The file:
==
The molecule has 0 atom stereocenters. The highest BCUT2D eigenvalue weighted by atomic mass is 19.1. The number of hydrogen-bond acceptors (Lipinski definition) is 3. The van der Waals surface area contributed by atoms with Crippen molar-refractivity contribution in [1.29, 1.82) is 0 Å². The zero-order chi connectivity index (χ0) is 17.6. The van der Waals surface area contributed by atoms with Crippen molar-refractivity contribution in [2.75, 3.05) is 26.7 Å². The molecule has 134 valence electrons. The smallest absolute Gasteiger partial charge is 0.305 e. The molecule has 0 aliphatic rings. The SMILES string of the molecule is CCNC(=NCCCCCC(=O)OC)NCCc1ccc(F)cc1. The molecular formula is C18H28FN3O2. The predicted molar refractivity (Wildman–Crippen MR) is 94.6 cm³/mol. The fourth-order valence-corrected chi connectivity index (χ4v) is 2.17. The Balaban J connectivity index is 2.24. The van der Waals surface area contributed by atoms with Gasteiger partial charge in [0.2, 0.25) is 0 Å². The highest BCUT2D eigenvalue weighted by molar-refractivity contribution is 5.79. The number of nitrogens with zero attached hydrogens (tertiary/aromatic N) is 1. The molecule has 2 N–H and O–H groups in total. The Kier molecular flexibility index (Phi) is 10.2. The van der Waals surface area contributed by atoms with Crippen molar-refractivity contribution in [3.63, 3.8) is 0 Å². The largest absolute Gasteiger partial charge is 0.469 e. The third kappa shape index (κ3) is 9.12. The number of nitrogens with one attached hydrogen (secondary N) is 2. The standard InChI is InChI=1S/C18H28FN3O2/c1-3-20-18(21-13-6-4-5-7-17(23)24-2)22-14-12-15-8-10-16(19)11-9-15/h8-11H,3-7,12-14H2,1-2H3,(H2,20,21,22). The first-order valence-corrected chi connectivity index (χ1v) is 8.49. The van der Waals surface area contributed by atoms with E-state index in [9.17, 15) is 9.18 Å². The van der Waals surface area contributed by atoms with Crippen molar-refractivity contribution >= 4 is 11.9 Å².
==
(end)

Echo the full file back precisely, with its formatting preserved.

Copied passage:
The molecule has 0 atom stereocenters. The highest BCUT2D eigenvalue weighted by atomic mass is 19.1. The number of hydrogen-bond acceptors (Lipinski definition) is 3. The van der Waals surface area contributed by atoms with Crippen molar-refractivity contribution in [1.29, 1.82) is 0 Å². The zero-order chi connectivity index (χ0) is 17.6. The van der Waals surface area contributed by atoms with Crippen molar-refractivity contribution in [2.75, 3.05) is 26.7 Å². The molecule has 134 valence electrons. The smallest absolute Gasteiger partial charge is 0.305 e. The molecule has 0 aliphatic rings. The SMILES string of the molecule is CCNC(=NCCCCCC(=O)OC)NCCc1ccc(F)cc1. The molecular formula is C18H28FN3O2. The predicted molar refractivity (Wildman–Crippen MR) is 94.6 cm³/mol. The fourth-order valence-corrected chi connectivity index (χ4v) is 2.17. The Balaban J connectivity index is 2.24. The van der Waals surface area contributed by atoms with Gasteiger partial charge in [0.2, 0.25) is 0 Å². The highest BCUT2D eigenvalue weighted by molar-refractivity contribution is 5.79. The number of nitrogens with zero attached hydrogens (tertiary/aromatic N) is 1. The molecule has 2 N–H and O–H groups in total. The Kier molecular flexibility index (Phi) is 10.2. The van der Waals surface area contributed by atoms with Crippen molar-refractivity contribution in [3.63, 3.8) is 0 Å². The largest absolute Gasteiger partial charge is 0.469 e. The third kappa shape index (κ3) is 9.12. The number of nitrogens with one attached hydrogen (secondary N) is 2. The standard InChI is InChI=1S/C18H28FN3O2/c1-3-20-18(21-13-6-4-5-7-17(23)24-2)22-14-12-15-8-10-16(19)11-9-15/h8-11H,3-7,12-14H2,1-2H3,(H2,20,21,22). The first-order valence-corrected chi connectivity index (χ1v) is 8.49. The van der Waals surface area contributed by atoms with E-state index in [9.17, 15) is 9.18 Å². The van der Waals surface area contributed by atoms with Crippen molar-refractivity contribution >= 4 is 11.9 Å².